Wild boar in residential areas Wild boar cause damage in the area

REGION · More and more wild boar are causing an increasing amount of damage in the region. Experts believe that further intensive hunting is necessary.

It was a mild winter and there was enough food. Wild boars are multiplying in high numbers in the region. The NRW state hunting association even speaks of a record year. Without heavy winters or diseases, the wild boar population triples annually, leading district hunting advisor Norbert Möhlenbruch to call further intensive hunting "necessary". A reduction is not only desirable because of the damage to yards and fields, but also because of the threat of African swine fever (ASP).

This epidemic can also affect domestic pigs and farmers urgently want to prevent it from entering and spreading in Central Europe. People do not contract the disease, but if the virus enters a domestic pig population, the entire stock must be killed. This can destroy entire existences on large-scale farms, says Christoph Könen, farming authority in Bonn / Rhein-Sieg.

Threat of the spread of African swine fever

So far, according to Könen, the swine fever that swept through Georgia and Russia to the Baltic States in 2017 and from there to Poland and the Czech Republic has not yet been found in Germany. Classic swine fever, which last occurred in 2009 in NRW, was suppressed by vaccine bait. ASP is transmitted by a completely different pathogen, for which a vaccine has not been developed.

This leads Könen to welcome increased efforts to reduce the wild boar population, including in Rhine-Sieg. Many farmers in the region coordinate the management of land and hunting.

Back yards are like “fast food restaurants”

Because of the growing wild boar population, more and more damage is being caused by groups of the hungry wild animals. "People who live near forests, feel the increase of wild boars more and more," says hunting advisor Möhlenbruch. "As clever animals, they quickly realized that yards and residential areas offer shelter and food." In cities like Bad Honnef and Sankt Augustin, wild boars moved further and further into residential areas, and people could even observe them in broad daylight, wild boar families with young offspring. In some Eitorf back yards, the wild boars felt right at home. "Real protection against a visit (from the wild boar) is provided only by fences embedded in the ground", advises the expert from Hennef.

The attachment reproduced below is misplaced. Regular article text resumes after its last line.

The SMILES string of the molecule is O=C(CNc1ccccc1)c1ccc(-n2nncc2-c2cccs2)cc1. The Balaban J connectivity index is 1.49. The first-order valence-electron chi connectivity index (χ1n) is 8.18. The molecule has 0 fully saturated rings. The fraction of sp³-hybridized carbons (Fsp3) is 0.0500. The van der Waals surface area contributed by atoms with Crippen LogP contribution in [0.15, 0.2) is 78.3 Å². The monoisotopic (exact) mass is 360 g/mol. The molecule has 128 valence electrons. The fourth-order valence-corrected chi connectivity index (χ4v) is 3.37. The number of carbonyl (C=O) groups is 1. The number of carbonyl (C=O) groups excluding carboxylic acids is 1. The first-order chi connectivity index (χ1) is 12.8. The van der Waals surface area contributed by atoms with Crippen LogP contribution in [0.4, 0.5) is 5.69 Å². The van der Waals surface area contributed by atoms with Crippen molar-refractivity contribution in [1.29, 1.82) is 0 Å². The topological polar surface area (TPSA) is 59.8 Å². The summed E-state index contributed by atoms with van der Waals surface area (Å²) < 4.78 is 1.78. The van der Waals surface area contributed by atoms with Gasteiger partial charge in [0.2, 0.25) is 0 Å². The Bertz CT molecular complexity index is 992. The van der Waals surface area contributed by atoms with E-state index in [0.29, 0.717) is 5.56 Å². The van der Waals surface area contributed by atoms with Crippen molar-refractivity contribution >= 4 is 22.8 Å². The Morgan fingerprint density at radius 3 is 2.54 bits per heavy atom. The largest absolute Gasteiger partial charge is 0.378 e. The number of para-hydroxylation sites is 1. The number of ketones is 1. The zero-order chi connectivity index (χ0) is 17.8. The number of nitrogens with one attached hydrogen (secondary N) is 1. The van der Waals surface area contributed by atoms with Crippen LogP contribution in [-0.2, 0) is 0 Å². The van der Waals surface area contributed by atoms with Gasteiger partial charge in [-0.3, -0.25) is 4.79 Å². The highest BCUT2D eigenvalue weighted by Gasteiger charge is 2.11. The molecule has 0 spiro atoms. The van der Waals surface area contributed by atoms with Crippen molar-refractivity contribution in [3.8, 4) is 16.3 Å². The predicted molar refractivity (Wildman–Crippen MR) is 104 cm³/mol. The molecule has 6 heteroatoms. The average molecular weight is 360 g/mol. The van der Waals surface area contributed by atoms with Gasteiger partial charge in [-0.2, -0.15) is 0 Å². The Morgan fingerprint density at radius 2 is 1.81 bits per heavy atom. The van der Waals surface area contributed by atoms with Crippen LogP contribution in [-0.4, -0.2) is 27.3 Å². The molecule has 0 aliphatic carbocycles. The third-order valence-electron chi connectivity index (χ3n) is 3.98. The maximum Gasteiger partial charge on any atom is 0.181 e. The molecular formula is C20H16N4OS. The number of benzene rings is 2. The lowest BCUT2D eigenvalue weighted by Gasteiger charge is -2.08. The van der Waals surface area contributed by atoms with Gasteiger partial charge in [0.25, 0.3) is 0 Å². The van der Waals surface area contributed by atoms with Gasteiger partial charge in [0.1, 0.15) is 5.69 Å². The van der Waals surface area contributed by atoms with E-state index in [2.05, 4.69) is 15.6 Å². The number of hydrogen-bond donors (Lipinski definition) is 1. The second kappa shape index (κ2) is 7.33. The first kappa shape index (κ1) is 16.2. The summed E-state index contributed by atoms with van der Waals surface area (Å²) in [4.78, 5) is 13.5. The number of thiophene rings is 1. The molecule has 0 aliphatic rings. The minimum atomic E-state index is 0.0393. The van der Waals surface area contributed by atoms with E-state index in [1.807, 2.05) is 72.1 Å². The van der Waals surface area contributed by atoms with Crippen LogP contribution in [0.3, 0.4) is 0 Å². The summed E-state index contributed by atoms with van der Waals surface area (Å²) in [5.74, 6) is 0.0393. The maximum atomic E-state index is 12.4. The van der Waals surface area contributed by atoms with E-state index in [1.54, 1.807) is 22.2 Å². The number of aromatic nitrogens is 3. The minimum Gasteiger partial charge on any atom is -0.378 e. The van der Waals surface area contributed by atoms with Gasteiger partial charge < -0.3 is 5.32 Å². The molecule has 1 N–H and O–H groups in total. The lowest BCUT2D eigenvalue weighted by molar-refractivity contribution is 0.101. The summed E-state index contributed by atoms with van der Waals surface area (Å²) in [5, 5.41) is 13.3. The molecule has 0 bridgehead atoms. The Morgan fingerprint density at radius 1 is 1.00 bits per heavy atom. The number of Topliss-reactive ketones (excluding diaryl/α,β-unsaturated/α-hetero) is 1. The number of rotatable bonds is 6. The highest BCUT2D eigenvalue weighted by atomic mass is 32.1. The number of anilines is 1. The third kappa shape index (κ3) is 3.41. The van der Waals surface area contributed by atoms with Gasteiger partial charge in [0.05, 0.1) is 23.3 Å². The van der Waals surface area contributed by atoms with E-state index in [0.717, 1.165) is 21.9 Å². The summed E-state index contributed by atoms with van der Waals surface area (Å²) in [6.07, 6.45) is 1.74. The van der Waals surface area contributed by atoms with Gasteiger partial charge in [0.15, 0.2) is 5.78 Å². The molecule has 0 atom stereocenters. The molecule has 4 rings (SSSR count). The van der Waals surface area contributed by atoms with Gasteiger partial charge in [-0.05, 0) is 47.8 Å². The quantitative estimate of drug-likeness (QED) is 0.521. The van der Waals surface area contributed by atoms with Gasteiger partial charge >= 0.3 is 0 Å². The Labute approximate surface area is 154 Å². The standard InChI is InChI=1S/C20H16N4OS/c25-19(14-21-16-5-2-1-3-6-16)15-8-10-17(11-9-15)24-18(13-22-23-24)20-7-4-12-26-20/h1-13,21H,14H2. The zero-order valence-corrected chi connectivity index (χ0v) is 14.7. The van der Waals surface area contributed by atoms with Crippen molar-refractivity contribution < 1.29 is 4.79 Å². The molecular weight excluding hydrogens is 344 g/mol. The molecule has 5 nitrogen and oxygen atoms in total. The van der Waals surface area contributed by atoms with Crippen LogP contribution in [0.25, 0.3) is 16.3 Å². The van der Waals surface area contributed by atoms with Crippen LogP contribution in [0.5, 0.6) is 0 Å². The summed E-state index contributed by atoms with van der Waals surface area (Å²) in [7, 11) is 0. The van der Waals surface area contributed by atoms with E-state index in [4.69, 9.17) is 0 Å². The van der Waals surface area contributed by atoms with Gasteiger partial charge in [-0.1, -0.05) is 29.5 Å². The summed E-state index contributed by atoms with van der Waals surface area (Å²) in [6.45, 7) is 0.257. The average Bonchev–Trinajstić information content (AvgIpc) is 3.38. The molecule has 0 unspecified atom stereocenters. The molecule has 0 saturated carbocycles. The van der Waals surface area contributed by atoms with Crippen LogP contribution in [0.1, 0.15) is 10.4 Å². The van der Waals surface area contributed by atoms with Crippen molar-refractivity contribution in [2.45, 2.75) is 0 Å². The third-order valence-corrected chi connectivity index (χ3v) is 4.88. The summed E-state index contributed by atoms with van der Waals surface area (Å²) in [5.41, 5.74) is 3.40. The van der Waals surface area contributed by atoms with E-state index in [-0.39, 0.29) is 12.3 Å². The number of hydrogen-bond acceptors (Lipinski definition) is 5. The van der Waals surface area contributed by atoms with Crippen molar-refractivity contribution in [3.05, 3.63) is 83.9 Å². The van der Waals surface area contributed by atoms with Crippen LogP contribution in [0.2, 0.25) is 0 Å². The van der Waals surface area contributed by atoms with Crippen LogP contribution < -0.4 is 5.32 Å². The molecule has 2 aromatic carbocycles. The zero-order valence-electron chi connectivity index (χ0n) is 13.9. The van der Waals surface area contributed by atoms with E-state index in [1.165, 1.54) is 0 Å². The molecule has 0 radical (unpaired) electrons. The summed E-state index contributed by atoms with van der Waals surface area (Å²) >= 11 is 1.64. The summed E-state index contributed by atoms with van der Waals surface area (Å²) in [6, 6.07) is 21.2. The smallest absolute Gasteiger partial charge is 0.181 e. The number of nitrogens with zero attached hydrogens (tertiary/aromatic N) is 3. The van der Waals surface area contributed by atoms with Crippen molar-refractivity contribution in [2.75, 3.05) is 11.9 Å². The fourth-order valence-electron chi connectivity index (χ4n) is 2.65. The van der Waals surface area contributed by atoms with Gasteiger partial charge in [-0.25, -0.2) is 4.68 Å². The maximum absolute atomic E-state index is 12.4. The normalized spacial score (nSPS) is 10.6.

Lutz Schorn, chair of the Bonn hunting association, likens some people’s back yards to “fast food restaurants for wild boars, open around the clock.” For example, often compost heaps are designed so that the hungry animals have an easy time to reach the tasty morsels. He advises people who live near forests to install a steel mesh fence dug 30 centimeters deep into the ground so the boar cannot dig through it.

Wild boar go to back yards simply for food supplements. Large-scale cultivation of organic corn, rapeseed and other crops provide them generally with plenty of nutrition and room for retreat. And after they have eaten enough vegetables, they crave animal protein - such as worms.

Schorn emphasizes that the hunting community is not looking for an “extermination campaign” against the wild boar. "They are fascinating and interesting wildlife," he says. Möhlenbruch comments similarly, “Above all, they are not pests, but admirable, intelligent and courageous animals.”

(Orig. text: Mario Quadt; Translation: ck)

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